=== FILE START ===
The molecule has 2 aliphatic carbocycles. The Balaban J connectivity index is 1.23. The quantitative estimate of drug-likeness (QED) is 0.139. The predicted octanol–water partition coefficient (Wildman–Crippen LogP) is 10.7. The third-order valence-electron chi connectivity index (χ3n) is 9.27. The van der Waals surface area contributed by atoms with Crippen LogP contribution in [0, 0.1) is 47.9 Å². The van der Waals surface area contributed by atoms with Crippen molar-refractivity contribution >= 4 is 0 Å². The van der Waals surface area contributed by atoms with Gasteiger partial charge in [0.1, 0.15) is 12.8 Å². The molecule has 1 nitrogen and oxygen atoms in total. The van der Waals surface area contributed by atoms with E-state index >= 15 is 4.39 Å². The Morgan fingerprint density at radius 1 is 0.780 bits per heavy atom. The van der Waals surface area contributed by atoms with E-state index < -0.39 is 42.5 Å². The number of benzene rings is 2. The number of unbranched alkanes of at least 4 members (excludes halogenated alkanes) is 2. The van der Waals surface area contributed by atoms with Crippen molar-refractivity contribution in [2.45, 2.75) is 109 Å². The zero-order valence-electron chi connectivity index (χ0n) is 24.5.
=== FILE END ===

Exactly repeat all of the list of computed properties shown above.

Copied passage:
The molecule has 2 aliphatic carbocycles. The Balaban J connectivity index is 1.23. The quantitative estimate of drug-likeness (QED) is 0.139. The predicted octanol–water partition coefficient (Wildman–Crippen LogP) is 10.7. The third-order valence-electron chi connectivity index (χ3n) is 9.27. The van der Waals surface area contributed by atoms with Crippen LogP contribution in [0, 0.1) is 47.9 Å². The van der Waals surface area contributed by atoms with Crippen molar-refractivity contribution >= 4 is 0 Å². The van der Waals surface area contributed by atoms with Gasteiger partial charge in [0.1, 0.15) is 12.8 Å². The molecule has 1 nitrogen and oxygen atoms in total. The van der Waals surface area contributed by atoms with E-state index >= 15 is 4.39 Å². The Morgan fingerprint density at radius 1 is 0.780 bits per heavy atom. The van der Waals surface area contributed by atoms with E-state index < -0.39 is 42.5 Å². The number of benzene rings is 2. The number of unbranched alkanes of at least 4 members (excludes halogenated alkanes) is 2. The van der Waals surface area contributed by atoms with Crippen molar-refractivity contribution in [2.45, 2.75) is 109 Å². The zero-order valence-electron chi connectivity index (χ0n) is 24.5.